>
> The basic notion is we want a scanner that is dumb in the sense that it's actions are invariable while just sufficient to count ballots. We might not be able to achieve this with existing COTs systems but we could possibly acheive the desire of an invariable machine.
>
>To do this we have the machine not produce full ballot image reports in a single record (XML file in your schema), but rather we have it produce separate records for each oval. Each of these records would record three things: 1) the ballot style ID number. 2) the X-Y poistion of the oval 3) the state of the oval (filled or not filled).
>
>Thus the scanner would operate as follows.
>When a ballot is inserted the first few rows of marks are read to get a ballot ID number (care would need to be taken to make the patterns unforgable). Then the machine would read the remainder of the ovals and store on a hard disk a record for each oval contianing those three elements. When the machine is read out at the end of the day, the order of those stored records is randomized (in much the same way OVC does a ballot shuffle). Once can argue if the dumb machine should do the intermeidate storage of the records or if the dumbscanner should output them immediately and the record recording and order scrambling be delegated to another machine (for example a CD burner that puts the records in random locations).
>
>In any case this would nominally preserve the secret ballot while allowing a publication of a record that can reconstruct the aggregate vote totals that was generated prior to the processing getting to a machine that was programable. The system is versatile and should thus be able to handle a wide variety of possible ballots without reprogramming. In particular no ballot description information is given to the machine.
>
>There are three problems that still remain
>1) No overvote protection. You proposed using an ancillrary machine to do this.
>
>2) One is of course still trusting that the recorded votes are not being misreported. But if we can keep this as all unprogrammable hardware from ballot scanner to CD writer. And the CD is immuatable (and not a harddrive). Then we foreclose a lot of ways one could cheat.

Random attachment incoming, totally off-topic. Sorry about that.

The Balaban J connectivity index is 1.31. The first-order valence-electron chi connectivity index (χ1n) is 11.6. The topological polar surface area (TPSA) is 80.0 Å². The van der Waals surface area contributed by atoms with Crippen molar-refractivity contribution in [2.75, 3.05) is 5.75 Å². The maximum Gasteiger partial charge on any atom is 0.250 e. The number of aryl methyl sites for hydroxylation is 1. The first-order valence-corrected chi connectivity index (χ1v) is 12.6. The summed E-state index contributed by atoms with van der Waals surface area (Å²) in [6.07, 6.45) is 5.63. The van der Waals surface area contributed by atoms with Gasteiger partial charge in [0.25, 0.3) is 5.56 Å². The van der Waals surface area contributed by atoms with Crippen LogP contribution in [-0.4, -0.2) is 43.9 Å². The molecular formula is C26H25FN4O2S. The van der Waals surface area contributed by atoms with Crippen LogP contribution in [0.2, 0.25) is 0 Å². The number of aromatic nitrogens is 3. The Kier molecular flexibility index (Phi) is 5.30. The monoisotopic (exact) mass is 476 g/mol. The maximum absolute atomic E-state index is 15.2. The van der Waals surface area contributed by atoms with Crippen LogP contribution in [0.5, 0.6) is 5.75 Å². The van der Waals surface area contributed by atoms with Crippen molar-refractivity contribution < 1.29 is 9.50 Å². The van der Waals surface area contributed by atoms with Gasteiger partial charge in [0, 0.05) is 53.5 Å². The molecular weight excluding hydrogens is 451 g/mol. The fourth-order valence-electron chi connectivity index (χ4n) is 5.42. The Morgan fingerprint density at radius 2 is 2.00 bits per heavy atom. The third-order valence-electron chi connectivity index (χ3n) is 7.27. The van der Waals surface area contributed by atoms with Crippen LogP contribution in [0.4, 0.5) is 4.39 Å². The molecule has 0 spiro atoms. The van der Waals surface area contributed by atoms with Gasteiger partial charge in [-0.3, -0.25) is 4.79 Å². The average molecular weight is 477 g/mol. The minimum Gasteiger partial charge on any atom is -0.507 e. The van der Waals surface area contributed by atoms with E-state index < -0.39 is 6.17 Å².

>
>3) This decompostion to ovals-as-records won't work for ranked preference voting, which would require knowing the state of sets of ovals simultaneously.
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>paranoid extension of the concept: If one were really concerned the CD burner might cheat and misrecord things then here's a suggestion to aid with that.
>1. The scanner generates four random numbers for every oval. These are called UID, XOR1,XOR2 and XOR3
>2. The output of the scanner is two separate channels.
>3. the first channel's record is the UID of the oval, XOR1, XOR2, and the state of the of oval (1 or 0) that has been xored with XOR3
>4. The second channels' record is the UID of the oval, XOR2, the X-Y position xored with XOR1, and the ballot style xored with XOR2.
>5. Channel 2, only has entries for filled ovals. Channel 1 has an entry for every oval.
>
>the two channels are burned by two different CD recorders.
>Offhand I can't think of a way that either CD burner could either shift votes, or drop votes in a way that would not be evident in their records. maybe you can. But as I said this was just a paranoid complex extension. One still has to trust that the reported CD's are the actual vote record.
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Received on Sun Dec 31 23:17:09 2006